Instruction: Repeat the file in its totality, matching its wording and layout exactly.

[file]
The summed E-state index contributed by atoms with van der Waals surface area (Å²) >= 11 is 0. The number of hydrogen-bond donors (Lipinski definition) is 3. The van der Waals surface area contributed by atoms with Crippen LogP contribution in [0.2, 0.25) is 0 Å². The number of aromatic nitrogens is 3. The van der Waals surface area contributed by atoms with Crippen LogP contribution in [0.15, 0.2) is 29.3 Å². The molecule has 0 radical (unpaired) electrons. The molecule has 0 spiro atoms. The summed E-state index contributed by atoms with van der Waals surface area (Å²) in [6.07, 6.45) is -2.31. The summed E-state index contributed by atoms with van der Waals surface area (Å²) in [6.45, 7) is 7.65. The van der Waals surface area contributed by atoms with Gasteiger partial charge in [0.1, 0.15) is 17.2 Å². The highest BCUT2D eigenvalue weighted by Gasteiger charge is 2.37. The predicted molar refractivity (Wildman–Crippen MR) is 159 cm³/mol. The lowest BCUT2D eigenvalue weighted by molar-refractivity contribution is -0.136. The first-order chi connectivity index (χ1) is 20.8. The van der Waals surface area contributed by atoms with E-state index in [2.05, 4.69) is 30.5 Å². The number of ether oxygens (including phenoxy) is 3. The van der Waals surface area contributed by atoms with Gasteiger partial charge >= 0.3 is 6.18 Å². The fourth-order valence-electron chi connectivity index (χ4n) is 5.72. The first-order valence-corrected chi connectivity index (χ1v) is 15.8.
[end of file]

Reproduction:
The summed E-state index contributed by atoms with van der Waals surface area (Å²) >= 11 is 0. The number of hydrogen-bond donors (Lipinski definition) is 3. The van der Waals surface area contributed by atoms with Crippen LogP contribution in [0.2, 0.25) is 0 Å². The number of aromatic nitrogens is 3. The van der Waals surface area contributed by atoms with Crippen LogP contribution in [0.15, 0.2) is 29.3 Å². The molecule has 0 radical (unpaired) electrons. The molecule has 0 spiro atoms. The summed E-state index contributed by atoms with van der Waals surface area (Å²) in [6.07, 6.45) is -2.31. The summed E-state index contributed by atoms with van der Waals surface area (Å²) in [6.45, 7) is 7.65. The van der Waals surface area contributed by atoms with Gasteiger partial charge in [0.1, 0.15) is 17.2 Å². The highest BCUT2D eigenvalue weighted by Gasteiger charge is 2.37. The predicted molar refractivity (Wildman–Crippen MR) is 159 cm³/mol. The lowest BCUT2D eigenvalue weighted by molar-refractivity contribution is -0.136. The first-order chi connectivity index (χ1) is 20.8. The van der Waals surface area contributed by atoms with E-state index in [2.05, 4.69) is 30.5 Å². The number of ether oxygens (including phenoxy) is 3. The van der Waals surface area contributed by atoms with Gasteiger partial charge >= 0.3 is 6.18 Å². The fourth-order valence-electron chi connectivity index (χ4n) is 5.72. The first-order valence-corrected chi connectivity index (χ1v) is 15.8.